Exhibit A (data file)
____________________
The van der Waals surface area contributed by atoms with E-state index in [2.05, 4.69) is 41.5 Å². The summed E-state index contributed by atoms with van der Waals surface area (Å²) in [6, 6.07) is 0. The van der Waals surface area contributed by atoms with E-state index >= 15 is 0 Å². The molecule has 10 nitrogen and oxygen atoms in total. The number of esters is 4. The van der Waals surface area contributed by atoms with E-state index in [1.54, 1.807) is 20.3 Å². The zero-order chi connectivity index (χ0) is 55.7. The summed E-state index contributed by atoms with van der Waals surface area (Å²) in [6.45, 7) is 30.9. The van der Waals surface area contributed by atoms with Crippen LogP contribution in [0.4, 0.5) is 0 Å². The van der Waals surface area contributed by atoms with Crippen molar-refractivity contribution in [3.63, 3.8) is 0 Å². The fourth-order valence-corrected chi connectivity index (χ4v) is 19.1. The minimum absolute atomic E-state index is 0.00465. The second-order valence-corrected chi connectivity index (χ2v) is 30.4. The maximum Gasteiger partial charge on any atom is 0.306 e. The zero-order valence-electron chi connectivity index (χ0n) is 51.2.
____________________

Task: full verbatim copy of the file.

The van der Waals surface area contributed by atoms with E-state index in [2.05, 4.69) is 41.5 Å². The summed E-state index contributed by atoms with van der Waals surface area (Å²) in [6, 6.07) is 0. The van der Waals surface area contributed by atoms with E-state index >= 15 is 0 Å². The molecule has 10 nitrogen and oxygen atoms in total. The number of esters is 4. The van der Waals surface area contributed by atoms with E-state index in [1.54, 1.807) is 20.3 Å². The zero-order chi connectivity index (χ0) is 55.7. The summed E-state index contributed by atoms with van der Waals surface area (Å²) in [6.45, 7) is 30.9. The van der Waals surface area contributed by atoms with Crippen LogP contribution in [0.4, 0.5) is 0 Å². The van der Waals surface area contributed by atoms with Crippen molar-refractivity contribution in [3.63, 3.8) is 0 Å². The fourth-order valence-corrected chi connectivity index (χ4v) is 19.1. The minimum absolute atomic E-state index is 0.00465. The second-order valence-corrected chi connectivity index (χ2v) is 30.4. The maximum Gasteiger partial charge on any atom is 0.306 e. The zero-order valence-electron chi connectivity index (χ0n) is 51.2.